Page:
The Epiphany invites us to pray with the three Magi, the gifts they bring, the baby and his parents. The dark side of the visit appears in the reaction of Herod and his court to the announcement of a new king. Matthew also offers in the person of Herod an opportunity to reflect on the central social issue of the use and abuse of power
Three different kinds of power are present in the story of the Magi. The power of special knowledge is possessed by the wise men. They know the Jewish prophecies. On the basis of that knowledge they discovered a star and followed it to pay homage to the new king. The power of dominance is in King Herod. If people rebel against such domination, Herod has power to punish them for disobedience. Finally, the power in service is only hinted since this story occurs at the beginning of the Gospel. As the child develops and becomes an adult, he will show the power of service in his actions, cures and teachings.
Investigating the power of knowledge shows the place of wisdom in human life. The Magi spent their lives advancing the knowledge of their time. This advancement not only consisted of collecting facts, but also signified the presence of divinity in the world. They learned of the arrival of the new king and acted on that knowledge by taking an arduous journey from the east to Israel to honor the new king. In their case, true knowledge led to true worship.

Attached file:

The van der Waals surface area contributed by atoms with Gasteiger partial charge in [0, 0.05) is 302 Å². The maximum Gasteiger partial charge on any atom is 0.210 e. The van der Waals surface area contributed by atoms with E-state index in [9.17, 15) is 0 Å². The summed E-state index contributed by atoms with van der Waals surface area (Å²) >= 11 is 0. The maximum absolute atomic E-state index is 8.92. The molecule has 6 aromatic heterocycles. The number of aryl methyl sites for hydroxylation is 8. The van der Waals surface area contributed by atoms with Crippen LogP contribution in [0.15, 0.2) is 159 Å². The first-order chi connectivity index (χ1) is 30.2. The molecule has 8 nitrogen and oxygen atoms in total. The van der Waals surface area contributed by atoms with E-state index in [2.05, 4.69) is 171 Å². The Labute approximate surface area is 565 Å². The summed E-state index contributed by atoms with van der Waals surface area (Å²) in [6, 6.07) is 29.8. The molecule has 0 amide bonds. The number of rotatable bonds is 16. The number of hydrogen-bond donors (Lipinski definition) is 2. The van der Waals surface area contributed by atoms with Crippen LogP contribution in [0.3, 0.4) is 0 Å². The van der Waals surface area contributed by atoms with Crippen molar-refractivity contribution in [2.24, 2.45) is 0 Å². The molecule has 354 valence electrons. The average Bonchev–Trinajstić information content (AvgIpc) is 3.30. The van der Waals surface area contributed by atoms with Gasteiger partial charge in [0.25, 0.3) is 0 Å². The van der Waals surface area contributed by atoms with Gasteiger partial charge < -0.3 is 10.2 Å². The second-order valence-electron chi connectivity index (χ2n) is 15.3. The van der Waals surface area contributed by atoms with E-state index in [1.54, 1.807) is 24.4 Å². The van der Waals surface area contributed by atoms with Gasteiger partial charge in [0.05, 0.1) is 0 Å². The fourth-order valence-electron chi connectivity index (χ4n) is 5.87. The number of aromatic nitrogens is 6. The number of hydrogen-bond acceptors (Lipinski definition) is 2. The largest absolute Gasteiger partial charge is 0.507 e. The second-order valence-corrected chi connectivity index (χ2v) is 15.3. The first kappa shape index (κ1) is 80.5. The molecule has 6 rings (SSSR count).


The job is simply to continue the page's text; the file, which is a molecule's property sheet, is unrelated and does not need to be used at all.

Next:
The most striking use and abuse of power happens after the Magi arrive at Herod’s royal court. They announce the arrival of a new king, but the proclamation threatens Herod and his court. Will this king overthrow Herod’s power and his followers? Herod summons his seers to confirm that a king is to be born in Bethlehem. Herod acts like any despot; he decides to destroy the new king. He will not allow an upstart king to usurp his throne. Telling a bold lie, he feigns that he wants the Magi to return and tell him where the new king is located so he too can go and worship this ruler. When he realizes that the Magi have gone home without telling him the whereabouts of the king, he slaughters all baby boys under the age of two in Bethlehem. Power of dominance has led to lying and tragedy.
Finally, we look at the power in service. Since we know the kind of person the baby eventually became, we see that one can actually exercise power by caring for others. Jesus grew up in a devout Jewish family who lived out the commands of the law. Love God. Love your neighbor. Take care of the widow, orphan and alien. He taught people how to lead truly human lives based on care for the outcasts. He cured, taught, suffered and ultimately died for all. He demonstrates power centered on the service of others.
Fr. Treloar, an assistant director at Jesuit Retreat House, Oshkosh, has served as a professor, lecturer, author and academic administrator.